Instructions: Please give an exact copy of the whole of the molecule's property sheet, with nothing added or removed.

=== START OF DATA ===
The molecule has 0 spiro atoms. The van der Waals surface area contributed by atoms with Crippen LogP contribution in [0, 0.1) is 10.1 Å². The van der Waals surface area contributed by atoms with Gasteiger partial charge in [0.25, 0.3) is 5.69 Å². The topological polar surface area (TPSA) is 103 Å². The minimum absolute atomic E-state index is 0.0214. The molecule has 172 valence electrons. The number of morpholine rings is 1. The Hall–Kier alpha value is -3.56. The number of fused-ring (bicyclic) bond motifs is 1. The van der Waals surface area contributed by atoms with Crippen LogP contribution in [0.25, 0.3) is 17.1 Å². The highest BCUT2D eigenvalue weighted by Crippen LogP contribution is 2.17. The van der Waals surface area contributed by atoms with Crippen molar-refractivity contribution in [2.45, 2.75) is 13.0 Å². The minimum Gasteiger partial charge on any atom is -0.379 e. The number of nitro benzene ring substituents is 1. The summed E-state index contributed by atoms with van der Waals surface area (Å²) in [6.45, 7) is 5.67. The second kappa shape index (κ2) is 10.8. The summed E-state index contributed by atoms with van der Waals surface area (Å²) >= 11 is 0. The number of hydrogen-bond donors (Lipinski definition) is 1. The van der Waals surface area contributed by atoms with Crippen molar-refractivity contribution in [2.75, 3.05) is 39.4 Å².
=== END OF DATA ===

The molecule has 0 spiro atoms. The van der Waals surface area contributed by atoms with Crippen LogP contribution in [0, 0.1) is 10.1 Å². The van der Waals surface area contributed by atoms with Gasteiger partial charge in [0.25, 0.3) is 5.69 Å². The topological polar surface area (TPSA) is 103 Å². The minimum absolute atomic E-state index is 0.0214. The molecule has 172 valence electrons. The number of morpholine rings is 1. The Hall–Kier alpha value is -3.56. The number of fused-ring (bicyclic) bond motifs is 1. The van der Waals surface area contributed by atoms with Crippen LogP contribution in [0.25, 0.3) is 17.1 Å². The highest BCUT2D eigenvalue weighted by Crippen LogP contribution is 2.17. The van der Waals surface area contributed by atoms with Crippen molar-refractivity contribution in [2.45, 2.75) is 13.0 Å². The minimum Gasteiger partial charge on any atom is -0.379 e. The number of nitro benzene ring substituents is 1. The summed E-state index contributed by atoms with van der Waals surface area (Å²) in [6.45, 7) is 5.67. The second kappa shape index (κ2) is 10.8. The summed E-state index contributed by atoms with van der Waals surface area (Å²) >= 11 is 0. The number of hydrogen-bond donors (Lipinski definition) is 1. The van der Waals surface area contributed by atoms with Crippen molar-refractivity contribution in [2.75, 3.05) is 39.4 Å².